MoPH Figures: As of 4 June, MoPH data shows that 76,628 people across all 34 provinces in Afghanistan are confirmed to have had COVID-19. Some 58,070 people have recovered, and 3,068 people have died – at least 91 of fatalities have been healthcare workers. Since the start of the pandemic, only 484,939 tests have been conducted for a population of 40.4 million.
Cases have steadily risen to alarming levels over the post-Eid period. The daily average number of people newly impacted has now surpassed figures seen during the peak of the first and second waves. On 1 June alone, 1,509 new cases were reported – the highest number of new cases recorded in a single day since the onset of the pandemic. Overseas testing has confirmed the presence of the variants in Afghanistan. While Afghanistan lacks in-country facilities to test for the variant that originated in India, concern over the variant’s spread is high as many of the patients hospitalised over the last two weeks have a history of recently returning from India or having contact with people who have. Afghanistan now has a test-positivity-rate – positive tests as a percentage of total tests – of 44 per cent, suggesting overall under-testing of potential cases. Due to limited public health resources, lack of people coming forward for testing, as well as the absence of a national death register, confirmed cases of and deaths from COVID-19 are likely to be underreported overall in Afghanistan. WHO warns that widespread complacency and failure to follow public health advice in Afghanistan is creating grave risks in the community with people generally not observing physical distancing or maskwearing protocols. In response to the rapid rise in new cases, MoPH announced a two-week closure of schools, universities and training courses from 29 May in 16 provinces, including Kabul. No other nation-wide lockdown measures are currently in place.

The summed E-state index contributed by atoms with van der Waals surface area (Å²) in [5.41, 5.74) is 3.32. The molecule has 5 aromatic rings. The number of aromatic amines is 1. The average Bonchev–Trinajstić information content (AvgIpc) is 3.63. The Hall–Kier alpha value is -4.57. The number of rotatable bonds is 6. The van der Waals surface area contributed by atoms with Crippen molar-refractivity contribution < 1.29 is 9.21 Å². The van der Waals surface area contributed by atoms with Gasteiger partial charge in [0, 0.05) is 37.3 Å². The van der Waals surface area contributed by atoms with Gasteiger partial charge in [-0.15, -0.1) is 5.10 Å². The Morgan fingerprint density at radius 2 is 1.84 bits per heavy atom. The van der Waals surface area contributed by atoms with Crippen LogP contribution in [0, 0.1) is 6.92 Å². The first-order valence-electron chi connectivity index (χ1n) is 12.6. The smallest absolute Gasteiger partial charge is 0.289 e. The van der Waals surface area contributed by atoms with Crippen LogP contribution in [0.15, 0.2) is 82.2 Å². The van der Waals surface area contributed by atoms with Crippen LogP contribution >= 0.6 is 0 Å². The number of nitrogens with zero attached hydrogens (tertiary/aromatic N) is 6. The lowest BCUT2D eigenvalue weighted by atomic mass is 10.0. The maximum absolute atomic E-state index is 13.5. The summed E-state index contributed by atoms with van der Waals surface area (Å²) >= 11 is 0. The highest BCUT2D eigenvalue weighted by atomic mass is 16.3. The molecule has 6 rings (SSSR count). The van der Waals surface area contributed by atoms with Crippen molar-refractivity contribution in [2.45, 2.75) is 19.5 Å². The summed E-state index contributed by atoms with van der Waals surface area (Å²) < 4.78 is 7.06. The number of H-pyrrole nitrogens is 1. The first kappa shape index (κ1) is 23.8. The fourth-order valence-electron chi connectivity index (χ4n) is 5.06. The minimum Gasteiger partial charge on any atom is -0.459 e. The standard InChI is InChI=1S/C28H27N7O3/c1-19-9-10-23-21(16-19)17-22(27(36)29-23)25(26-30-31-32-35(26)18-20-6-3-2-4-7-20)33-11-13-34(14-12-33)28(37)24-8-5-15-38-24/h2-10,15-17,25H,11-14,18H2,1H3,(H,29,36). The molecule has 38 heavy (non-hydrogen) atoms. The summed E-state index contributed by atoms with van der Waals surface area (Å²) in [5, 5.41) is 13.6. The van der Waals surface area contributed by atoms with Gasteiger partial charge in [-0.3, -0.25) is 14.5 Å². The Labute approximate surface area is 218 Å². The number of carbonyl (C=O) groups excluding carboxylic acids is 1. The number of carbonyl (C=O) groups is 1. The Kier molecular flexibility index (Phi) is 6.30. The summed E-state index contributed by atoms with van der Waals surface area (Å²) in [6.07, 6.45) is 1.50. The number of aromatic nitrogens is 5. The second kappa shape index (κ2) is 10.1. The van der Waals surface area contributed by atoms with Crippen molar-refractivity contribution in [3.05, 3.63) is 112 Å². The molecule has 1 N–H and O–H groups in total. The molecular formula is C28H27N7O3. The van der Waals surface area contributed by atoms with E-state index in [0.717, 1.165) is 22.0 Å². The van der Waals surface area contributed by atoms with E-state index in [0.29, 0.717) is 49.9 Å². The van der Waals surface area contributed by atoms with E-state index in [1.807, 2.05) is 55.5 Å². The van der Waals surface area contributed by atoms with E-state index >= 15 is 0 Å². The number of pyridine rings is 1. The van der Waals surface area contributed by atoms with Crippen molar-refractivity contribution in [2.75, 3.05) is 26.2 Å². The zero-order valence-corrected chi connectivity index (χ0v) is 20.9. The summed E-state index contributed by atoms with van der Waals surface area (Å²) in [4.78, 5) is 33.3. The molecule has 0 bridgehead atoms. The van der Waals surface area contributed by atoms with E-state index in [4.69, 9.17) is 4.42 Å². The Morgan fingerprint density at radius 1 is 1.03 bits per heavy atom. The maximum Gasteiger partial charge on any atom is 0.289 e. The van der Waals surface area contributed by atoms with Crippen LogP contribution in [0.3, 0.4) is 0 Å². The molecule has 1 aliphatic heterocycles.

28 laboratories are now operating in Afghanistan – with plans to scale-up to at least one laboratory per province. National laboratories are testing 7,500 samples a day. WHO reports that laboratories have capacity to test up to 8,500 samples but low demand means technicians are currently working reduced hours.
Vaccination: Since 8 March, Afghanistan has received 968,000 doses of COVID-19 vaccines – 468,000 from the COVAX facility and 500,000 directly from the government of India -- enabling the vaccination of some 484,000 people. COVID-19 vaccination through MoPH has now been opened to all those above 18 years of age. Vaccination is currently available in select health facilities and through mobile vaccination teams. More than 632,800 have been vaccinated in Afghanistan through the MoPH programme to date, including some 120,320 health workers, 80,540 teachers, 29,440 people with co-morbidities and 29,440 prisoners. Of those vaccinated, 65 per cent were men and 35 per cent women. Around 11 per cent of those vaccinated have received both doses of the COVID-19 vaccine. China has recently announced its intention to provide a further 700,000 doses of the WHO approved Sinopharm vaccine to support the vaccination campaign.